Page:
According to the official web site, Zentangle.com, the best way to learn the Zentangle method is to attend classes offered by a Certified Zentangle Teacher (CZT) in my area. Well, the island of St. Martin in the Caribbean Sea is small, and Zentangle hasn’t made it this far. I live in Sint Maarten, the Dutch country on this tiny island. The French side has a slightly smaller population. Even between the two countries, the total population is barely that of a small town back in the States. It is not surprising that there are no CZTs here, even though there are plenty of them in the Netherlands. Clearly, I would be on my own.
The second best method of learning to tangle, according to the web, is to purchase the official book. Instead, I bought a copy of a book called One Zentangle a Day, basing my purchase decision on the far lower cost compared with that of the official Zentangle Primer. I ordered One Zentangle from Amazon, along with the recommended pen, 3.5-inch square artist tiles, tortillions, and 2B pencils. Once I had everything together, i started experiencing Zentangle.
Each day, I poured my morning coffee and got out my book. Often, it took me longer than a day to complete a lesson, as I found myself getting frustrated with my apparent inability to draw even the simplest shapes and patterns. Clearly, I was doing something wrong, as I was not getting the expected benefits. As I “meditatively” journaled my journey into tangling on my writing blog (Write of Passage)–or maybe I was critiquing?–I began to notice a change in my attitude toward the process. It was actually working!
As I tangled my way through the book, I kept reading up on Zentangle. Finally, I broke down and purchased the official Zentangle Primer: volume 1 from the web site. Before making this purchase, I bought several e-books on tangling, and even a set of workbook-like books. By then, I had spent close to 4 times the cost of the Primer.
As it turned out, The Primer is all I really needed! The Zentangle method and philosophy is clearly laid out, including the celebratory nature of The Zentangle method and process. The reasoning behind the steps of the method is clearly defined, beginning patterns are illustrated as “step-outs” (which provide breakdowns of drawing even some very complex patterns!), and easy to follow lessons provide a framework for drawing. Even methods of shading and highlighting are included to add depth and dimension to basically flat drawings. Patterns, as presented, progress logically so that elements and methods from an earlier pattern are clearly evident in patterns of greater complexity. Best of all, entire charts of “fragments” to be used in rectangular, triangular, and circular grid spaces provide ideas and jumping off points for working on one’s own–including development of one’s own patterns and fragments. Everything a beginner needs to get started correctly is in the Primer, and web sites for inspiration and more advanced patterns are listed for the adventurists.
My work is not fancy, although I have learned to experiment with different materials and media for an occasional artistic touch. Tangles who understand the Zentangle method and process see the work for what it is and are not influenced by fancy patterns and flashy colors. That’s not to say fancy tiles have no place; it’s just that the simple process, simple tools, and simple black ink reduce the process to its essential elements–simple, controlled, relaxing, meditative strokes. The Zentangle motto is “Anything is possible one stroke at a time.” The products of advanced tanglers attests to the creative processes released by this clean and simple methodology.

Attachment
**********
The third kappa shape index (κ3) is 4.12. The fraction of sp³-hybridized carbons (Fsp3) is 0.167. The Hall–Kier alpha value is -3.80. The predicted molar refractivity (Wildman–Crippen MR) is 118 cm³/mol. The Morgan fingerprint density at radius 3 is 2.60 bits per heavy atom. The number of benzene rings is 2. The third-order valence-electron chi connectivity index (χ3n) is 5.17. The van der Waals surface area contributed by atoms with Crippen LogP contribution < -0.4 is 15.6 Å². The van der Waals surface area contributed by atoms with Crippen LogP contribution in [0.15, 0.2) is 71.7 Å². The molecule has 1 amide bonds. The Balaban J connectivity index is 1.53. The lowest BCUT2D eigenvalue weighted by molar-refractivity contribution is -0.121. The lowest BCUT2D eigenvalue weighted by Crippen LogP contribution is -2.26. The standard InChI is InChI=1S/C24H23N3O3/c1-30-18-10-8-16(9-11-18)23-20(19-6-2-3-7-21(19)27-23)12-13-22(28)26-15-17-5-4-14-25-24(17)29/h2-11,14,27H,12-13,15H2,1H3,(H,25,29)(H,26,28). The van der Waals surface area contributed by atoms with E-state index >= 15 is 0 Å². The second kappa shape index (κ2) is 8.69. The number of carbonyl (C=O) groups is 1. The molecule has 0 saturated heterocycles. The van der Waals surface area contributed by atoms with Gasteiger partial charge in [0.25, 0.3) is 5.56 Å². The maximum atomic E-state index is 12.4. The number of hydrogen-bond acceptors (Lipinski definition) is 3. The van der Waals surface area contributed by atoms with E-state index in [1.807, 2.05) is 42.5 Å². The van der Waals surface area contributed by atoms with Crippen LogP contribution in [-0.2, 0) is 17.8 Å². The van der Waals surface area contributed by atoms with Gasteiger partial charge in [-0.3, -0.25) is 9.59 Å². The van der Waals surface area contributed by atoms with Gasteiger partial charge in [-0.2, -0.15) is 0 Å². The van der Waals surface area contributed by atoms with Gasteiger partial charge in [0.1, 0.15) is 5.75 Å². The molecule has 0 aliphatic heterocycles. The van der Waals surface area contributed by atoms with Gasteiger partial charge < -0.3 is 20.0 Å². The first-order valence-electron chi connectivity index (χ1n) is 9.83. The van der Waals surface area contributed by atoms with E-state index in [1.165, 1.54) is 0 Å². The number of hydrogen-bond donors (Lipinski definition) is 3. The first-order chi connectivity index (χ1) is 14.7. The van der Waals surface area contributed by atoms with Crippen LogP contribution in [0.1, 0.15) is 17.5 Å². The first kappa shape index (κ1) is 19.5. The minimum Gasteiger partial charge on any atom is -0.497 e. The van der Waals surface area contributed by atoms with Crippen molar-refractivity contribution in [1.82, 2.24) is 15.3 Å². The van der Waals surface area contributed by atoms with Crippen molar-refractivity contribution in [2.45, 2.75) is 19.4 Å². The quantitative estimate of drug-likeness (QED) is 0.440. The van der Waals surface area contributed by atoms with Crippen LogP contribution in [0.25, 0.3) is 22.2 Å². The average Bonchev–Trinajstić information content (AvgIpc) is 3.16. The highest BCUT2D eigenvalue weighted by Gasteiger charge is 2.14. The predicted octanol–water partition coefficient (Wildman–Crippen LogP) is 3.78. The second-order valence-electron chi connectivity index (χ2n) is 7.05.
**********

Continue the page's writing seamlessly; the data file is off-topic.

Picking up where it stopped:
At this point, I have been tangling for ten months, and using the Primer for about half that time. When I need to touch base with my center or need to relax, I reach for a tile, my Micron pen, my 2B pencil, and a torillon. I go through the eight steps discussed in two previous posts. And I begin to lose myself in the process of Zentangle. I don’t have to be home to tangle, and the small size and simple tools are so portable that a “kit” can be carried easily in a pocket or bag so I can tangle anywhere. As I tangle, thoughts pass through my mind. As in any meditation, some are let go, others are contemplated while part of my mind focuses on drawing a pattern or two. Sometimes, I need to tangle more than one tile to get full benefit. Sometimes I lose concentration and need to set a tile aside. Sometimes, an “artsy” inspiration comes to me for later or immediate attention. Each time I create something new. Each time, I learn something new about the process, pattern manipulation, or myself. When I make a mistake, I incorporate it into the process and move on. In Zentangle, there are no mistakes, only opportunities–for growth, for change, for coping, for living, for learning.
Simple tools, simple process, celebratory appreciation, meditation–all while producing a miniature work of art.
In a Part 3 of this series, I discussed the first four of eight steps in the Zentangle® method. These are 1) Gratitude and Appreciation, 2) Corner Dots, 3) Border, and 4) String. Today’s post will talk about the other four: 5) Tangle (or Draw), 6) Shade, 7) Initial and Sign, and 8) Appreciate. I will also talk about some of the intangible aspects of Zentangle that make it different from doodling and traditional arts.
Just a word… this is a lengthy post because it covers a lot of information–about what goes into each step and materials. Bits and pieces will be covered in future posts in more detail, and one at a time. In general, this is an overview of the next four steps of the Zentangle Method, and of the very few materials you need to get started. On to the discussion…